“So, what should we post about this week?”
“I don’t know, what would you like to do?”
“Hmmm, let me think.”
The sides change, but that’s pretty much how it goes every week. So I can honestly say that I just strolled around until I saw a pile of gorgeous carrots and knew I’d found our topic. Sometimes it isn’t about having a great recipe ready to go (though sometimes it is), but about inspiration and beauty.
As I’ve been doing for about a month now, I chopped off the carrot tops and put them in a vase on the table to serve as a makeshift centerpiece. The only time I ever cook with carrot greens is when I use them in a gumbo z’herbes, so this is a good way to use what I buy and decorate at the same time. And I just love the Sideshow Bob look of them.
I jotted down a few ideas for carrot recipes over the weekend, but nothing came of it until today, when I felt like gazpacho. I love spicy, savory carrot dishes and since it’s just a small step from Spain to Morocco, I added some Moroccan influences to my soup with harissa-spiked oil, preserved lemon and chopped cilantro. Many gazpacho recipes call for bread to lend the correct texture, but this was out for me from the very beginning for obvious reasons, so I substituted almond flour instead. It’s appropriate with the other flavors and so many classic gazpacho recipes use almonds that it seemed like the solution was always there, staring me in the face.
Instead of building the recipe from the ground-up, I based this gazpacho on a Martha Rose Shulman recipe from The New York Times, but changed it around quite a bit to suit my purposes. The harissa oil starts out very spicy, but mellows as the soup sits in the refrigerator, so don’t be too scared if you taste it right away and your tongue turns inside-out. Of course, I can’t guarantee it won’t turn blazingly hot after it sits overnight, but promise to let you know if it does.
Update: The flavors blended beautifully after an overnight stay in the refrigerator, but the gazpacho isn’t spicy at all. I’ll probably stir in a bit of the reserved paste to add a little heat. If you want it spicier without the added texture from the paste (which isn’t very smooth), just double the harissa recipe.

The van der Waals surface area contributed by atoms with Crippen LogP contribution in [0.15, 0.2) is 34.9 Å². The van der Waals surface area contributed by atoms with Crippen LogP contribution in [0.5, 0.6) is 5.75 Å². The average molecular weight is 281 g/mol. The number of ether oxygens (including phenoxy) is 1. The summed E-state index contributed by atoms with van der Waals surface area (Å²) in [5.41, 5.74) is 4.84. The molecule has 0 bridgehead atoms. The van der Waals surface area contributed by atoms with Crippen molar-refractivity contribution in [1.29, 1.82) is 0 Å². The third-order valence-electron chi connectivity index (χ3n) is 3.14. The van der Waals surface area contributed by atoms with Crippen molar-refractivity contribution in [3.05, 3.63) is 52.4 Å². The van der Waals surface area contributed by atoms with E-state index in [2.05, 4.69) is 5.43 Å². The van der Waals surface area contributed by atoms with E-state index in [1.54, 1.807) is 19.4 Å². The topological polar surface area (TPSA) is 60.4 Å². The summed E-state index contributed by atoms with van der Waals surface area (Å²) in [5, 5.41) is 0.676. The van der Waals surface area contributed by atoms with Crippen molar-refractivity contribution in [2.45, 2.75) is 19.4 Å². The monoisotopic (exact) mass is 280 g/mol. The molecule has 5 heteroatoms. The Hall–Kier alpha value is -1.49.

This morning I woke up with an idea to offer free shipping on everything in my Etsy shop until 6pm ET tomorrow. (This offer ends 8/7/13, if you’re reading this post sometime in the future.) I opened the shop a few months ago, but haven’t really pushed it beyond sticking a link in the top navigation of this blog and hoping you’d notice. So take a look around and let me know what you think. 8×10 is the standard offering, but I’m happy to go larger or smaller or to print photos from the blog that you like but don’t see in the shop. Just send me an email and we’ll work something out! (To get free standard shipping in the US only, apply code FREESHIPSUMMER in the cart at checkout.)
Moroccan-Inspired Carrot Gazpacho adapted from Martha Rose Shulman/The New York Times
1 1/2 oz. sliced onion
3/4 pound cucumber, peeled, seeded and coarsely chopped
1 1/2 lbs. ripe tomatoes, quartered
4 medium carrots, peeled and coarsely chopped, about 3/4 lb.
2 sticks celery, coarsely chopped
2 large red bell peppers, coarsely chopped, about 3/4 lb.
1 teaspoon crushed garlic
2 tablespoons sherry vinegar
2 tablespoons harissa oil, recipe follows
1 tablespoon preserved lemon peel, chopped
1/4 cup finely ground almond flour
Salt to taste
1 cup ice water
Chopped fresh cilantro for garnish
1. Put the onion slices in a bowl and cover with cold water. Set aside for 5 minutes while you prepare the remaining ingredients. Drain and rinse.
2. Working in 2 batches, blend all of the ingredients except cilantro in a blender until smooth. Transfer to a bowl and chill for a couple of hours before serving. Garnish each portion with chopped cilantro (and if you’re brave, a little of the leftover harissa paste) before eating.
2 teaspoons dried chili flakes
1 teaspoon crushed garlic
1 teaspoon sweet paprika
1/2 teaspoon caraway seed
1/2 teaspoon coriander
1/4 teaspoon cumin seeds
3 tablespoons extra virgin olive oil
Combine all ingredients in a small saucepan and stir over medium heat until garlic and spices are fragrant. Set aside to cool. Once cool, strain oil through fine mesh strainer into a cup, pushing on solids to release as much oil as possible. You should have two tablespoons of oil. Grind solids to a paste in a small food processor or in a mortar and pestle and reserve for another recipe.